7 best TV shows to binge-watch over the summer on Netflix, Max, Hulu and Prime Video

Ted Danson as Michael and Kristen Bell as Eleanor are surprised in The Good Place
(Image credit: NBC)

The summer time is the perfect season to watch some of the best TV shows there are — especially on those vacations when the weather turns bad, and your only respite is the hotel room. (Just keep one of the best streaming devices with you, as I do.)

We thought it was high time to look at the best shows to fill your summer time with. Sure, the TV seasons aren't what they used to be, and shows such as The Bear season 2 are debuting soon, but the warmer months always seem to have more time for binge-watching TV.

My picks include multiple shows that I sped-watched so that I could catch up with their on-air finales. As a result, I can personally attest to how fun they are to watch without breaks.

Better Call Saul

Bob Odenkirk as Saul Goodman in better call saul

(Image credit: Ursula Coyote/Sony Pictures Television/AMC)

For all the cord-cutters without AMC, and the folks who said "sure, uh-huh," when we recommended Better Call Saul over the last eight years, your excuses are up. One of the very best TV shows of the past decade — and the best that went longer than four seasons — every episode of Better Call Saul is finally streaming on Netflix.

While BCS is technically a prequel to Breaking Bad (another of the best shows on Netflix) it's a truly great show in its own right. Through its six seasons, it follows attorney Jimmy McGill (Bob Odenkirk) on his path to becoming every criminal in Albuquerque's favorite legal rep, as the titular Saul Goodman. Along the way, he goes through tough times with his troubled genius brother (Michael McKean) and his close personal friend Kim Wexler (Rhea Seehorn).

With an episode a night, Better Call Saul could take up your entire June and July. Honestly, it doesn't matter if you watch Saul before or after Breaking Bad. Just watch it already. Odenkirk, McKean and Seehorn all put in top-tier performances, and each season's plotting wastes no scene.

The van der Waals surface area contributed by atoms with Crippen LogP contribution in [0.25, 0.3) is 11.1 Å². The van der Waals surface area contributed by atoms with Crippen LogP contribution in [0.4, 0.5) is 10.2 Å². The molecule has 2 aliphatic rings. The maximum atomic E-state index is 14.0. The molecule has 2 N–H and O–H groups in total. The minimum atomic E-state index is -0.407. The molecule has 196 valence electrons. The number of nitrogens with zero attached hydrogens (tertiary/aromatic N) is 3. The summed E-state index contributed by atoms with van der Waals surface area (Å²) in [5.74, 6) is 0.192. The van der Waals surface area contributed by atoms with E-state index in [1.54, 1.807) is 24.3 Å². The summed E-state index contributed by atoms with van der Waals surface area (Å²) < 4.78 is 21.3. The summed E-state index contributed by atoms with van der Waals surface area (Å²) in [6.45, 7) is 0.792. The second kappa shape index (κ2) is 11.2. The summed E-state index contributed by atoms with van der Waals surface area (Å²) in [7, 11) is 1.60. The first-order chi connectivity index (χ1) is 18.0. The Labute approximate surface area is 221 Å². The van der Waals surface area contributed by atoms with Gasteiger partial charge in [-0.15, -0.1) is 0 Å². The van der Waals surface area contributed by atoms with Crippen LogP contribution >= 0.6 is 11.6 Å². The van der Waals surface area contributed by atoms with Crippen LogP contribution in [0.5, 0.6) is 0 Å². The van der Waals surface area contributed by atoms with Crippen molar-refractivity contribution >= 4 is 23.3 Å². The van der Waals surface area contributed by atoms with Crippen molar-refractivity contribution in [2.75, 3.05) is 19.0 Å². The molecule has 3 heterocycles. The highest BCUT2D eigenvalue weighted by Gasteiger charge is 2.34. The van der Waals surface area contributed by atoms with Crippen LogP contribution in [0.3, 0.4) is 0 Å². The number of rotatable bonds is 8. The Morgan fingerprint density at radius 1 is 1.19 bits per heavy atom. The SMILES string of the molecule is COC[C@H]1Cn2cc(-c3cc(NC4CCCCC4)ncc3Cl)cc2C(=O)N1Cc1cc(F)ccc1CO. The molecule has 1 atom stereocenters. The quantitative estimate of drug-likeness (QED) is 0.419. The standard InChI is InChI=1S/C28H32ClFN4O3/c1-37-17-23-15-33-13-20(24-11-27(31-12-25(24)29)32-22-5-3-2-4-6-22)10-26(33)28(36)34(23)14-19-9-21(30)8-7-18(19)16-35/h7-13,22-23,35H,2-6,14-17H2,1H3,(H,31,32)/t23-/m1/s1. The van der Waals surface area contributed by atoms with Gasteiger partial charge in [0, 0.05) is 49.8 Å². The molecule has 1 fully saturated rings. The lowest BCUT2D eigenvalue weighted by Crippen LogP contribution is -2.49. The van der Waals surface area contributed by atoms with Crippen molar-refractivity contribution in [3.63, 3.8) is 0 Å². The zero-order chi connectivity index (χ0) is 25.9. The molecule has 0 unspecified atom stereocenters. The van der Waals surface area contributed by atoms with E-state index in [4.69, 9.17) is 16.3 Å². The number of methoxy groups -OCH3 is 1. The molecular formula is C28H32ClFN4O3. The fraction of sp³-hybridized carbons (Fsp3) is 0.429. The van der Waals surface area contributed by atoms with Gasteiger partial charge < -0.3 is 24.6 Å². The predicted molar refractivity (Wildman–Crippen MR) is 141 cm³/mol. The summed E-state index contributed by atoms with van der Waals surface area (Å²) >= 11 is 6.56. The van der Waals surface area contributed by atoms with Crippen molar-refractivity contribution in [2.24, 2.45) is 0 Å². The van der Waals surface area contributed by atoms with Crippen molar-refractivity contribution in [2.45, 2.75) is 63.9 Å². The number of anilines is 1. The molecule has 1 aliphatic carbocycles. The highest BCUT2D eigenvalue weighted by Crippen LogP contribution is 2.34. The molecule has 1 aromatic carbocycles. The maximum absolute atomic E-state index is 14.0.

Genre: Drama
Seasons: 6 (63 episodes total)
Watch on Netflix

King of The Hill

Hank Hill (voiced by Mike Judge) in King of the Hill

(Image credit: 20th Television / Disney via Hulu)

King of the Hill is one of those shows that never truly got its due, often because of the large shadow cast by The Simpsons. Now, you can go back to appreciate it, just like how Hill family patriarch Hank (voiced by Mike Judge) believes his precious propane should be seen — on its own. 

Over 13 seasons, KotH follows the Hill family's misadventures in suburban city of Arlen, Texas, where Hank's well-meaning wife Peggy (Kathy Najimy) always finds some way to get herself into trouble. Then, there's the oft-misunderstood Bobby (Pamela Adlon), who keeps accidentally teaching life lessons to his father.

Arlen may not have the reputation of The Simpsons' Springfield, but it is filled with just as many zany characters. Your favorites will likely include the naive and lovable Luane (Brittany Murphy), who is Peggy's niece. Hank may be exceptionally old-school compared to what's going on today with his views, and that's probably why a King of the Hill revival is headed for Hulu in the coming years.

Genre: Comedy
Seasons: 13 (259)
Watch on Hulu

A League of Their Own

(L to R) Chanté Adams (Max) is in her baseball uniform holding a mit while Gbemisola Ikumelo (Clance) stands by her side holding a bag with two hands in A League of Their Own

(Image credit: Nicola Goode/Prime Video)

Nothing says summer quite like baseball, so why not spend some time with the best sports series in recent history?

For those days when you just want to binge a whole show in a day, the first season of Prime Video's A League of Their Own is an incredibly easy-to-finish series. A re-imagining of the classic film, this series doesn't just bring women onto the baseball field. It also addresses life as a closeted queer athlete and the color barrier that kept Black men and women segregated and in their own leagues.

And it all begins with Carson Shaw (Abbi Jacobson) breaking herself out of her small-town rut to try out for the burgeoning All-American Girls Professional Baseball League in Chicago. There, she meets other women, including some new friends. But when their coach (Nick Offerman) doesn't seem like a true ally, the ladies will have to get it done on their own.

A shortened second and final season has been confirmed.

Genre: Sports dramedy
Seasons: 1 (8 episodes)
Watch on Prime Video


Succession season 3

(Image credit: HBO)